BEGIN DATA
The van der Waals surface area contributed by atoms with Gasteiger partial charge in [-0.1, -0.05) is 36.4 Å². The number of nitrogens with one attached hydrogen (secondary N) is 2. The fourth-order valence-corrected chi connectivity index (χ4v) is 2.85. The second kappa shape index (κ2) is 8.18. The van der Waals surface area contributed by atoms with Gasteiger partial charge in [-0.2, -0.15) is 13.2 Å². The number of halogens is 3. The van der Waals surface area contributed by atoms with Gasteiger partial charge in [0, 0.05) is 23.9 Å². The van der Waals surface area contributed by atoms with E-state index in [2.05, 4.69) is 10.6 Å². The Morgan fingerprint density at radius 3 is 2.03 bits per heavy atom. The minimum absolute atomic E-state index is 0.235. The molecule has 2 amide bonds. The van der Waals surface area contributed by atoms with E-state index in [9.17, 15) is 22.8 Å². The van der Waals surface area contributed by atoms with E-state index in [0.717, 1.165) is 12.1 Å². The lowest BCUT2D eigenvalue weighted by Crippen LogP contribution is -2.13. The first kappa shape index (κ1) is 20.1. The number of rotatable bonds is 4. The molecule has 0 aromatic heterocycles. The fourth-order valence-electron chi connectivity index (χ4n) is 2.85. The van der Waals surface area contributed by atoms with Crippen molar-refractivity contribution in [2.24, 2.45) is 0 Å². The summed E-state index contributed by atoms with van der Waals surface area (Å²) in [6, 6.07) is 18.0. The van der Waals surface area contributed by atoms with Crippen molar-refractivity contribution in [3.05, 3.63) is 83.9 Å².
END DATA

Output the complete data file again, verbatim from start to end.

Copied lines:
The van der Waals surface area contributed by atoms with Gasteiger partial charge in [-0.1, -0.05) is 36.4 Å². The number of nitrogens with one attached hydrogen (secondary N) is 2. The fourth-order valence-corrected chi connectivity index (χ4v) is 2.85. The second kappa shape index (κ2) is 8.18. The van der Waals surface area contributed by atoms with Gasteiger partial charge in [-0.2, -0.15) is 13.2 Å². The number of halogens is 3. The van der Waals surface area contributed by atoms with Gasteiger partial charge in [0, 0.05) is 23.9 Å². The van der Waals surface area contributed by atoms with E-state index in [2.05, 4.69) is 10.6 Å². The Morgan fingerprint density at radius 3 is 2.03 bits per heavy atom. The minimum absolute atomic E-state index is 0.235. The molecule has 2 amide bonds. The van der Waals surface area contributed by atoms with E-state index in [9.17, 15) is 22.8 Å². The van der Waals surface area contributed by atoms with E-state index in [0.717, 1.165) is 12.1 Å². The lowest BCUT2D eigenvalue weighted by Crippen LogP contribution is -2.13. The first kappa shape index (κ1) is 20.1. The number of rotatable bonds is 4. The molecule has 0 aromatic heterocycles. The fourth-order valence-electron chi connectivity index (χ4n) is 2.85. The van der Waals surface area contributed by atoms with Crippen molar-refractivity contribution in [2.24, 2.45) is 0 Å². The summed E-state index contributed by atoms with van der Waals surface area (Å²) in [6, 6.07) is 18.0. The van der Waals surface area contributed by atoms with Crippen molar-refractivity contribution in [3.05, 3.63) is 83.9 Å².